20. That I have nothing to do with what happened in the incident of June 1, 2008 at 1:30 in the morning and I am not in control now to produce those missing funds taken by the robbers.[25]
On June 10, 2008, Gutierrez requested relief from money accountability for the loss of the collections.[26] The letter was addressed to State Auditor Joaquin.

In the letter dated June 26, 2008 addressed to State Auditor Joaquin, Gutierrez appealed the withholding order issued on June 5, 2008.[27] She prayed that her salaries and emoluments be given to her while the robbery incident was still under investigation.[28] She was a widow who had three (3) dependents and an 85-year-old mother residing with her in need of medical attention.[29] She had no other source of income to support herself, her dependents, and her mother.[30]

On June 26, 2008, State Auditor Joaquin denied Gutierrez's appeal of the withholding order.[31] State Auditor Joaquin informed Gutierrez that there was already a prima facie case for malversation against her under Article 217 of the Revised Penal Code.[32]

On July 11, 2008, Gutierrez filed a notice of appeal of State Auditor Joaquin's withholding order dated June 5, 2008.[33]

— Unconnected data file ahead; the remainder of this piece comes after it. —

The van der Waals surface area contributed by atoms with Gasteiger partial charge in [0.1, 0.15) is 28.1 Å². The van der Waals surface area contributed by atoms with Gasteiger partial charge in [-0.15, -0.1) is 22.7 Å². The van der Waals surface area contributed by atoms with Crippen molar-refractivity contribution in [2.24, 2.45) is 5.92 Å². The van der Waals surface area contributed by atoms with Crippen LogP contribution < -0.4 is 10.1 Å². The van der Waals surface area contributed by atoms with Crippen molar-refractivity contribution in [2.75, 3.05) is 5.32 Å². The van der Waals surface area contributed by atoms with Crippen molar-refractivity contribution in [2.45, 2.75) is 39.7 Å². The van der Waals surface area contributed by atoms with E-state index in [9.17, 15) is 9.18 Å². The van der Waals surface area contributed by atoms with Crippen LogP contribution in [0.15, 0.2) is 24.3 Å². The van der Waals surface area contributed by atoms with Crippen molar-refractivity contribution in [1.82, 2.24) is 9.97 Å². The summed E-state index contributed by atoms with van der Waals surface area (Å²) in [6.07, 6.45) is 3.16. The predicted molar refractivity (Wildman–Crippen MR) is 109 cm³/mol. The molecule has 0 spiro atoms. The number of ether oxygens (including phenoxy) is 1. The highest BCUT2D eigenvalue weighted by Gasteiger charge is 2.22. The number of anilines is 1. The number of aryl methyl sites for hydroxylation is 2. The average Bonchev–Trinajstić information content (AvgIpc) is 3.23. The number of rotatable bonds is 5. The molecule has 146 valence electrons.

On July 21, 2008, Atty. Saturnino R. Rola, Jr., Director of the National Food Authority, Enforcement, Investigation and Prosecution Department, submitted a memorandum addressed to the Administrator, Jessup P. Navarro.[34] He found that the security agency was solidarity liable with security guard Romeo Casta for the amount lost.[35] He also found that Gutierrez, by keeping her collections in unsecured "pearless" boxes and not in a vault, was grossly negligent in safekeeping her collections.[36] He recommended that Gutierrez be administratively charged with dishonesty, gross neglect of duty, conduct prejudicial to the best interest of the service, and violation of reasonable office rules and regulations without prejudice to the filing of appropriate criminal charges.[37] He also recommended the restitution of the amount lost from Lockheed Detective and Watchman Agency, Inc. Further, he recommended the ban of security guard Romeo Casta from deployment in any National Food Authority installations.[38]

Similar incidents of robbery at different National Food Authority offices involving Lockheed Detective and Watchman Agency, Inc. were reported between 2006 and 2008.[39]

On September 11, 2008, Commission on Audit Director IV Tito S. Nabua (Director Nabua) issued a decision denying Gutierrez's appeal[40] and expressing his agreement with the issuance of the withholding order.[41] The robbery incident was acknowledged in the decision.[42] However, Gutierrez's alleged act of negligence in the performance of her duties could not be set aside.[43] Her failure to follow safekeeping procedures showed lack of due care on her part.[44] Aside from Article 217 of the Revised Penal Code, the liabilities of an accountable officer are found in Section 105 of Presidential Decree No. 1445.[45]